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Cancer Action Plan Welcomed by BCAC

The Breast Cancer Aotearoa Coalition (BCAC) welcomes the announcement of the Government’s Cancer Action Plan on 1 September 2019.

‘We are pleased to see the Prime Minister acknowledge that New Zealanders with cancer deserve world-class care and outline a number of steps towards that,’ said Libby Burgess, BCAC’s Chair.

The increase in funding to PHARMAC is encouraging, but $60M over two years represents only a 2% per annum increase which falls well short of the OECD average for pharmaceutical spending. The additional funding will bring NZ’s per capita pharmaceutical spend to $212 while Australia’s is more than double that at $466 and the OECD average is $950.

BCAC is very pleased to see the Plan intends for PHARMAC to consider new medicines at the same time as Medsafe examines their safety and efficacy. We are hopeful this will mean a reduction in waiting times for funding of medicines.

We are pleased to see the establishment of a Cancer Control Agency aimed at providing system-level leadership and accountability. This should drive quality performance and help to overcome regional inequities. However we are concerned that the Agency will be embedded within the Ministry of Health, thus losing the benefits of independent oversight.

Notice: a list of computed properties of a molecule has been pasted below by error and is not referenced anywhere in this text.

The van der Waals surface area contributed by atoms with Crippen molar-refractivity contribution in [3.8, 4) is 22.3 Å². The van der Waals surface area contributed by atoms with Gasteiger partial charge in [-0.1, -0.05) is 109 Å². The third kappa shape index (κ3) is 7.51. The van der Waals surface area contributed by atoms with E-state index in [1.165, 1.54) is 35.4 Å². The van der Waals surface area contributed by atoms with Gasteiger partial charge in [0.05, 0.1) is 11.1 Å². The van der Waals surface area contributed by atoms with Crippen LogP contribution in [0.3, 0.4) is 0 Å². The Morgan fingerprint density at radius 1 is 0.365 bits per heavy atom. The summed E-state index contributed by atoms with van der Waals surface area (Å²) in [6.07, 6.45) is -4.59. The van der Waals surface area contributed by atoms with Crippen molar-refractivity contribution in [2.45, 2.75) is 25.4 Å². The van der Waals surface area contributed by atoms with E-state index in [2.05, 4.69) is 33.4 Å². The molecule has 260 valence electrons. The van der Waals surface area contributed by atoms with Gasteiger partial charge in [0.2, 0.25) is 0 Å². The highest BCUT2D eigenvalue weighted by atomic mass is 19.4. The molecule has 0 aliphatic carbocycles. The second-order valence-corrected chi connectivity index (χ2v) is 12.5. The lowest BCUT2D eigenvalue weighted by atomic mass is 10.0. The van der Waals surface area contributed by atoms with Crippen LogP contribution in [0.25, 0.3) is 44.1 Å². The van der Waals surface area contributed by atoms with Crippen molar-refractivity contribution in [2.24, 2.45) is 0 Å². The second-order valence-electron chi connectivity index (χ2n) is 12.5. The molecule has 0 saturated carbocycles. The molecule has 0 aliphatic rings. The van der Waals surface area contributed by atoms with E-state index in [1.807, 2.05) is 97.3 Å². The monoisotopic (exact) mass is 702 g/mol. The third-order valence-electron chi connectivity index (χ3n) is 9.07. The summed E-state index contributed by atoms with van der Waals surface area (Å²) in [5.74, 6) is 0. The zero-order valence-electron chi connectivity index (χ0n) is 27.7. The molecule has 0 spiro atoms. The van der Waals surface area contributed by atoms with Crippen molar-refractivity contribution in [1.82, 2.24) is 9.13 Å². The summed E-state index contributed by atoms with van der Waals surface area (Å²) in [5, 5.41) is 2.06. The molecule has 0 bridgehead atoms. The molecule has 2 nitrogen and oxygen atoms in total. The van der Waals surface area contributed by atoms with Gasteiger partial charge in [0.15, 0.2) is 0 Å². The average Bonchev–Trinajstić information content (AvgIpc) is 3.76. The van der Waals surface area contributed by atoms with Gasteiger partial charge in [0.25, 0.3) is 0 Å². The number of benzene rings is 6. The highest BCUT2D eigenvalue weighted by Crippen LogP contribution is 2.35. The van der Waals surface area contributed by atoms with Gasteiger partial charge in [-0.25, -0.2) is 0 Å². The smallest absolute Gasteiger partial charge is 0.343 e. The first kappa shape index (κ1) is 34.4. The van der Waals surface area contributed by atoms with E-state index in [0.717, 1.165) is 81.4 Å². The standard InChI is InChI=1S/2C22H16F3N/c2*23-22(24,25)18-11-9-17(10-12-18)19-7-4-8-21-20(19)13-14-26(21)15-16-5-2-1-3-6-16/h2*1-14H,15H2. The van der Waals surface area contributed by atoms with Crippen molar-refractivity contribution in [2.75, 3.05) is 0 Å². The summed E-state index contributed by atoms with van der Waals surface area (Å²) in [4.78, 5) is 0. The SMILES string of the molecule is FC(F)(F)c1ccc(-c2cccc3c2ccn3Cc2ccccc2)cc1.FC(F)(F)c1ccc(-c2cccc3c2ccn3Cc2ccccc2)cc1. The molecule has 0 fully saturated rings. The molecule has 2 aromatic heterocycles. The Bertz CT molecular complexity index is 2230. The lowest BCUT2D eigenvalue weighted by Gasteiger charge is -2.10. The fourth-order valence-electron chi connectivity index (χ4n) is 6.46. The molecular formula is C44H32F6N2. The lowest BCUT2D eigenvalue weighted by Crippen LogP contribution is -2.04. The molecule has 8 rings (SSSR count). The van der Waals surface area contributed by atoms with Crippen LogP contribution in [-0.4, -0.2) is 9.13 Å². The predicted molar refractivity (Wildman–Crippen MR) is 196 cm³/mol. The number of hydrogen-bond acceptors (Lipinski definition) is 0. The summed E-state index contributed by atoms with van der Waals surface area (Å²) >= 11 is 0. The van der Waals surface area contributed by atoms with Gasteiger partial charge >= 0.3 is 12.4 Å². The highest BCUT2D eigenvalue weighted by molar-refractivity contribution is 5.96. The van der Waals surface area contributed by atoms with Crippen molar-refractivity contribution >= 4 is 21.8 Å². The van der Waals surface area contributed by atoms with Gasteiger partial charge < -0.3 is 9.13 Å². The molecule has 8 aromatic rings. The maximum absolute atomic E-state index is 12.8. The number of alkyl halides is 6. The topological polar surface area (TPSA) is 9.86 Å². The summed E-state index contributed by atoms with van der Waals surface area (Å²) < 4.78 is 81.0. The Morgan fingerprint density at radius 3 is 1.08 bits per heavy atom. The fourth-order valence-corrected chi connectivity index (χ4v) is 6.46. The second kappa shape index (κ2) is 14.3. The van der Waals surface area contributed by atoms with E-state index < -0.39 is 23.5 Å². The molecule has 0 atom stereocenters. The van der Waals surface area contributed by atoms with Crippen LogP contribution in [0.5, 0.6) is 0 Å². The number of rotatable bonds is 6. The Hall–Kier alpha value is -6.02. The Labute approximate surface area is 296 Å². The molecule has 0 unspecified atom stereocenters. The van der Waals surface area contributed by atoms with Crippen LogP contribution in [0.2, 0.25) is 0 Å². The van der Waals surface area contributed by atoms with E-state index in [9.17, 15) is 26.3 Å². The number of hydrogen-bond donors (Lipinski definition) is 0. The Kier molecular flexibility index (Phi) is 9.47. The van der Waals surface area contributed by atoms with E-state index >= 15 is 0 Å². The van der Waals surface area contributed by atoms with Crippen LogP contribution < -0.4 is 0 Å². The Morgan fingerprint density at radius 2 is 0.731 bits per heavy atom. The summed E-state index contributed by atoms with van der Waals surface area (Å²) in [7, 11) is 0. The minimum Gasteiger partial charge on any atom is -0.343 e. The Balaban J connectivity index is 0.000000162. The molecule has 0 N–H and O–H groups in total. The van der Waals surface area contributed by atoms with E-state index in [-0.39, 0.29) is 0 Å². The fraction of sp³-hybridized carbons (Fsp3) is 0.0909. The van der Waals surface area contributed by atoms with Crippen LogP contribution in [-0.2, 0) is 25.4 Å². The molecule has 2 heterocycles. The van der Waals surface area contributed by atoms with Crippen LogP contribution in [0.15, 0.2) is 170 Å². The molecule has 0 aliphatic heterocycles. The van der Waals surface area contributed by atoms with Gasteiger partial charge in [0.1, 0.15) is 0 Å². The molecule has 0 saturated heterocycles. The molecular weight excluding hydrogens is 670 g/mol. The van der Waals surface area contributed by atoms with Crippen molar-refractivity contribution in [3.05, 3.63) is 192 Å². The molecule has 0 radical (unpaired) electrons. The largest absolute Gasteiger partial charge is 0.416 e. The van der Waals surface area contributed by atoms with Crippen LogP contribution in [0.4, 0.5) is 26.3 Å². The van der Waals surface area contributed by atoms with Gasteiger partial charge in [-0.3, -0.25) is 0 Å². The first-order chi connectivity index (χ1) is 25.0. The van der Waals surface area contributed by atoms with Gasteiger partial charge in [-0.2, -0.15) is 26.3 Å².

BCAC is glad that prevention, screening and early detection are part of the plan in addition to treatment and care. We’re pleased to see there will be action to extend the breast screening age from 70 to 74 years but this should be implemented immediately rather than progressively. Work to achieve equity of screening, particularly for Māori women will continue under the plan and we believe this should intensify and include consideration of screening at a younger age than the current 45 years. The plan flags consideration of establishing a service for women with BRCA mutations at high risk of developing breast and ovarian cancer and we hope this will proceed rapidly.

As with any plan, specific targets and timelines, and adequate resourcing in terms of capability and facilities, will be vital. Implementation is now key and this will require significant, sustained investment.

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